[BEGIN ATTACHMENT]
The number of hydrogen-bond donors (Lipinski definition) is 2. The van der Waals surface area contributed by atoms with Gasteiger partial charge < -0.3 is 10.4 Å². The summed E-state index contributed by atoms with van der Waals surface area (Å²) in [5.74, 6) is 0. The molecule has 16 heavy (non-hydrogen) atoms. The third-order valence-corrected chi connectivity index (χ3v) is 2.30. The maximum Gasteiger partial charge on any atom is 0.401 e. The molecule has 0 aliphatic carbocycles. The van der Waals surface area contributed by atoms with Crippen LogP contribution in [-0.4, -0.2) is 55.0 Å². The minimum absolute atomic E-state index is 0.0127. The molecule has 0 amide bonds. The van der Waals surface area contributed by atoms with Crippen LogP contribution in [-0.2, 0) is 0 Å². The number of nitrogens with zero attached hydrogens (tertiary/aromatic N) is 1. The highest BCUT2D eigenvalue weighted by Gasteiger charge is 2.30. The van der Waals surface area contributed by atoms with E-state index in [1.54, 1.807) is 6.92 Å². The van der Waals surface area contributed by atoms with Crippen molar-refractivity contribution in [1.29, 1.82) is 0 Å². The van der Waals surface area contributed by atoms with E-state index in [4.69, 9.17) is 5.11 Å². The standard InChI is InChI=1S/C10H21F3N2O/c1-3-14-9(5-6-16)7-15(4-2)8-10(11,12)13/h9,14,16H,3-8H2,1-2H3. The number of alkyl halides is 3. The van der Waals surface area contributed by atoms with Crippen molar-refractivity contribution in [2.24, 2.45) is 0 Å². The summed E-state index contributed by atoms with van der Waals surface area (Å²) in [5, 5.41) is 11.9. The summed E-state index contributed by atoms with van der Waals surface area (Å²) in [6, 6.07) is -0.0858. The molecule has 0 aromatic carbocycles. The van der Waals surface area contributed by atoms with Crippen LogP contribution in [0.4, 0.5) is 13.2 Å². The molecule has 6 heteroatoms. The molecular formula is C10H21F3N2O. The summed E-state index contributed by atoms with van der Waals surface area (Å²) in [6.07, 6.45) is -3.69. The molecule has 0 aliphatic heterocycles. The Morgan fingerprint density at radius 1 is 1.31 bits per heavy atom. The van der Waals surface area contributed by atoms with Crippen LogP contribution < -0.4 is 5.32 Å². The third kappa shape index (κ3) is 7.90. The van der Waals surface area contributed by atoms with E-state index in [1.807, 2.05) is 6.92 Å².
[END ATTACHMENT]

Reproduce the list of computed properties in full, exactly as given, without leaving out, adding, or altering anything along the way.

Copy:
The number of hydrogen-bond donors (Lipinski definition) is 2. The van der Waals surface area contributed by atoms with Gasteiger partial charge < -0.3 is 10.4 Å². The summed E-state index contributed by atoms with van der Waals surface area (Å²) in [5.74, 6) is 0. The molecule has 16 heavy (non-hydrogen) atoms. The third-order valence-corrected chi connectivity index (χ3v) is 2.30. The maximum Gasteiger partial charge on any atom is 0.401 e. The molecule has 0 aliphatic carbocycles. The van der Waals surface area contributed by atoms with Crippen LogP contribution in [-0.4, -0.2) is 55.0 Å². The minimum absolute atomic E-state index is 0.0127. The molecule has 0 amide bonds. The van der Waals surface area contributed by atoms with Crippen LogP contribution in [-0.2, 0) is 0 Å². The number of nitrogens with zero attached hydrogens (tertiary/aromatic N) is 1. The highest BCUT2D eigenvalue weighted by Gasteiger charge is 2.30. The van der Waals surface area contributed by atoms with E-state index in [1.54, 1.807) is 6.92 Å². The van der Waals surface area contributed by atoms with Crippen molar-refractivity contribution in [1.29, 1.82) is 0 Å². The van der Waals surface area contributed by atoms with E-state index in [4.69, 9.17) is 5.11 Å². The standard InChI is InChI=1S/C10H21F3N2O/c1-3-14-9(5-6-16)7-15(4-2)8-10(11,12)13/h9,14,16H,3-8H2,1-2H3. The number of alkyl halides is 3. The van der Waals surface area contributed by atoms with Crippen molar-refractivity contribution in [2.24, 2.45) is 0 Å². The summed E-state index contributed by atoms with van der Waals surface area (Å²) in [5, 5.41) is 11.9. The summed E-state index contributed by atoms with van der Waals surface area (Å²) in [6, 6.07) is -0.0858. The molecule has 0 aromatic carbocycles. The van der Waals surface area contributed by atoms with Crippen LogP contribution in [0.4, 0.5) is 13.2 Å². The molecule has 6 heteroatoms. The molecular formula is C10H21F3N2O. The summed E-state index contributed by atoms with van der Waals surface area (Å²) in [6.07, 6.45) is -3.69. The molecule has 0 aliphatic heterocycles. The Morgan fingerprint density at radius 1 is 1.31 bits per heavy atom. The van der Waals surface area contributed by atoms with Crippen LogP contribution < -0.4 is 5.32 Å². The third kappa shape index (κ3) is 7.90. The van der Waals surface area contributed by atoms with E-state index in [1.807, 2.05) is 6.92 Å².